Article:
In a Season Six episode of Star Trek: The Next Generation, Captain Picard and the crew of the Enterprise race against time to complete a puzzle locked in the DNA of the various humanoid peoples of the galaxy. The Klingons, Romulans, and Cardassians are also trying to complete the puzzle, thinking it will lead them to a new weapon of great power. But in the end, the four groups arrive on a planet after needing each other to solve the genetic puzzle, and they encounter a recording from the original humanoid people of the galaxy. The recording tells them that those ancient humanoids traveled the stars and found none like themselves, so they decided to seed the primordial oceans on many worlds with their own DNA as their legacy. The recording says, “It was our hope that you would have to come together in fellowship and companionship to hear this message, and if you can see and hear me our hope has been fulfilled.” With swelling music in the background, the recording concludes: “There is something of us in each of you, and so something of you in each other.”
Continue reading “Something of You in Each Other”
Last week I wrote a brief summary of my initial reactions to the pilgrimage I took with other local clergy to Montgomery, Tuskegee, and Birmingham, Alabama. You can read that essay here. Today, I would like to dwell on the centerpiece of the pilgrimage, the year-old National Memorial for Peace and Justice (sometimes called the Lynching Memorial).
Continue reading “Sabbatical Notes, Week 3: The National Memorial for Peace and Justice”
Last week, I took a trip to Alabama with fellow clergy from New London and colleagues from the Episcopal Church in Connecticut. For three days we made a pilgrimage to sites, memorials, and museums important to the legacy of Civil Rights. What follows are my initial impressions of the trip in brief. I am still (and will be for a long time) processing and integrating my encounters with historic and current injustice in this country, and I will be revisiting my experience as I write more during this sabbatical time. Continue reading “Sabbatical Notes, Week 2: Peace and Justice Pilgrimage”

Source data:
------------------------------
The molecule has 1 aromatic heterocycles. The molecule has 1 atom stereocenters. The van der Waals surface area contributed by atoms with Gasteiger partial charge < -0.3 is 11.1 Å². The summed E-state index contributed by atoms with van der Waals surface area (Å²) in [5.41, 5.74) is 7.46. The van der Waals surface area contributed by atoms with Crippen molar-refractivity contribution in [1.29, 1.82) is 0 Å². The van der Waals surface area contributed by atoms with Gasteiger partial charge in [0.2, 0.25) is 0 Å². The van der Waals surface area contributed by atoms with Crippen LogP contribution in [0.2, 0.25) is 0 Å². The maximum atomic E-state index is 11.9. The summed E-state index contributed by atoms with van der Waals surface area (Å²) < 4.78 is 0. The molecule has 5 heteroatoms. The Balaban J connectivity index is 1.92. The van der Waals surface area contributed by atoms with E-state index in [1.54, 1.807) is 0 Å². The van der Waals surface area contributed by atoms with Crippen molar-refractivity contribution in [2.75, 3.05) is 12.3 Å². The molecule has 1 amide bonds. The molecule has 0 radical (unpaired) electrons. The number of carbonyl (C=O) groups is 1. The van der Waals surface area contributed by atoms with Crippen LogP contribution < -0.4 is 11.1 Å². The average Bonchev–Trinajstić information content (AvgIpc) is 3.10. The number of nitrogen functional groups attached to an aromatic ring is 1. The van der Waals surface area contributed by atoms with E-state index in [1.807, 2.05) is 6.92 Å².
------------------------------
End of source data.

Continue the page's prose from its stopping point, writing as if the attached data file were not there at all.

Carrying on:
Sermon for Sunday, March 17, 2019 || Lent 2C || PSALM 27; LUKE 13:31-35
“Darkness cannot drive out darkness: only light can do that. Hate cannot drive out hate: only love can do that.” These words from Dr. Martin Luther King, Jr. are the only adequate ones I can find to say this morning in the wake of the white supremacist terrorist attack on two Muslim mosques in Christchurch, New Zealand on Friday. After writing that sentence yesterday morning, I stared at my computer screen for a long, long time because I had no adequate words of my own to add. All I have left are the inadequate ones, written through the fog of my own tears.
Continue reading “The House of the Lord”